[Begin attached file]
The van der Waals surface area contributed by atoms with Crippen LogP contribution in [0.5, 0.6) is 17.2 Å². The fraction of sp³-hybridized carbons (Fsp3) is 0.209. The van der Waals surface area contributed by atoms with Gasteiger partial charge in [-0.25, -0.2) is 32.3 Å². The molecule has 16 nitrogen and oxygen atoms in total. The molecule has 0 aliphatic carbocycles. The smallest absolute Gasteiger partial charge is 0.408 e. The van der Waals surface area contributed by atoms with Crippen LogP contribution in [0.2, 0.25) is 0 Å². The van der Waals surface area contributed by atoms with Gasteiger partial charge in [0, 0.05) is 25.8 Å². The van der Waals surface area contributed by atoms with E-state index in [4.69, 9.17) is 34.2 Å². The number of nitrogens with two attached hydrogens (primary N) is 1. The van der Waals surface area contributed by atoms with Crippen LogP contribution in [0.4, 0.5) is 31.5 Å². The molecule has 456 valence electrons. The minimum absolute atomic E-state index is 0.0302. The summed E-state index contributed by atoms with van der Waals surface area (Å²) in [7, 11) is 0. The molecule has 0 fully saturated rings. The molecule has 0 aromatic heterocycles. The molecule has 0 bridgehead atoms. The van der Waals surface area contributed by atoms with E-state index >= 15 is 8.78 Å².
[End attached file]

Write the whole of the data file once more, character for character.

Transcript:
The van der Waals surface area contributed by atoms with Crippen LogP contribution in [0.5, 0.6) is 17.2 Å². The fraction of sp³-hybridized carbons (Fsp3) is 0.209. The van der Waals surface area contributed by atoms with Gasteiger partial charge in [-0.25, -0.2) is 32.3 Å². The molecule has 16 nitrogen and oxygen atoms in total. The molecule has 0 aliphatic carbocycles. The smallest absolute Gasteiger partial charge is 0.408 e. The van der Waals surface area contributed by atoms with Crippen LogP contribution in [0.2, 0.25) is 0 Å². The van der Waals surface area contributed by atoms with Gasteiger partial charge in [0, 0.05) is 25.8 Å². The van der Waals surface area contributed by atoms with E-state index in [4.69, 9.17) is 34.2 Å². The number of nitrogens with two attached hydrogens (primary N) is 1. The van der Waals surface area contributed by atoms with Crippen LogP contribution in [0.4, 0.5) is 31.5 Å². The molecule has 456 valence electrons. The minimum absolute atomic E-state index is 0.0302. The summed E-state index contributed by atoms with van der Waals surface area (Å²) in [7, 11) is 0. The molecule has 0 fully saturated rings. The molecule has 0 aromatic heterocycles. The molecule has 0 bridgehead atoms. The van der Waals surface area contributed by atoms with E-state index >= 15 is 8.78 Å².